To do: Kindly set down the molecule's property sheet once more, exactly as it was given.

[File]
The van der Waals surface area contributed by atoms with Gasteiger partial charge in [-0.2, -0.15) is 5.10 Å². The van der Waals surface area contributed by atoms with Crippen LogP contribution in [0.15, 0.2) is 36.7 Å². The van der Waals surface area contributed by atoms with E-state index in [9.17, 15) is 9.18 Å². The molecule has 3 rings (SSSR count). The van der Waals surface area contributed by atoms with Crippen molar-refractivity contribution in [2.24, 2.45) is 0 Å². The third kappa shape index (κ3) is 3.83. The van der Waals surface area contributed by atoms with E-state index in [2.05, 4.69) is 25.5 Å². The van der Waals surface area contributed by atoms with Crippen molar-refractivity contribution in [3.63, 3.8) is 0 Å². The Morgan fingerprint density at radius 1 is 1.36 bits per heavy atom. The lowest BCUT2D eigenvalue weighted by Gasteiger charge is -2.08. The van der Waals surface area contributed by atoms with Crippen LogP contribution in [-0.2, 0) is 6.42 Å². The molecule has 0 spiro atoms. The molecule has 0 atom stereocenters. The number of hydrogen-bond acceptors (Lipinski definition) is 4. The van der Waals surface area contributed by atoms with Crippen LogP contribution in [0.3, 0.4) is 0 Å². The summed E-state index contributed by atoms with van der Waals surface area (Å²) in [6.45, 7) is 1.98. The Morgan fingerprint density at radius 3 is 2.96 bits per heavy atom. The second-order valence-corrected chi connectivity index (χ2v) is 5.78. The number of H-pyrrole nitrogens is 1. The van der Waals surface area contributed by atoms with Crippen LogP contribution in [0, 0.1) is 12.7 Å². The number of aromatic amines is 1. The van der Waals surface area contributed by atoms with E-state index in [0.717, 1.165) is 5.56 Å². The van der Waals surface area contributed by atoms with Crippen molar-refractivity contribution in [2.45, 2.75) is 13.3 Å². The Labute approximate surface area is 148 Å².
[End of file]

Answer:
The van der Waals surface area contributed by atoms with Gasteiger partial charge in [-0.2, -0.15) is 5.10 Å². The van der Waals surface area contributed by atoms with Crippen LogP contribution in [0.15, 0.2) is 36.7 Å². The van der Waals surface area contributed by atoms with E-state index in [9.17, 15) is 9.18 Å². The molecule has 3 rings (SSSR count). The van der Waals surface area contributed by atoms with Crippen molar-refractivity contribution in [2.24, 2.45) is 0 Å². The third kappa shape index (κ3) is 3.83. The van der Waals surface area contributed by atoms with E-state index in [2.05, 4.69) is 25.5 Å². The van der Waals surface area contributed by atoms with Crippen molar-refractivity contribution in [3.63, 3.8) is 0 Å². The Morgan fingerprint density at radius 1 is 1.36 bits per heavy atom. The lowest BCUT2D eigenvalue weighted by Gasteiger charge is -2.08. The van der Waals surface area contributed by atoms with Crippen LogP contribution in [-0.2, 0) is 6.42 Å². The molecule has 0 spiro atoms. The molecule has 0 atom stereocenters. The number of hydrogen-bond acceptors (Lipinski definition) is 4. The van der Waals surface area contributed by atoms with Crippen LogP contribution in [0.3, 0.4) is 0 Å². The summed E-state index contributed by atoms with van der Waals surface area (Å²) in [6.45, 7) is 1.98. The Morgan fingerprint density at radius 3 is 2.96 bits per heavy atom. The second-order valence-corrected chi connectivity index (χ2v) is 5.78. The number of H-pyrrole nitrogens is 1. The van der Waals surface area contributed by atoms with Crippen LogP contribution in [0, 0.1) is 12.7 Å². The number of aromatic amines is 1. The van der Waals surface area contributed by atoms with E-state index in [0.717, 1.165) is 5.56 Å². The van der Waals surface area contributed by atoms with Crippen molar-refractivity contribution in [2.45, 2.75) is 13.3 Å². The Labute approximate surface area is 148 Å².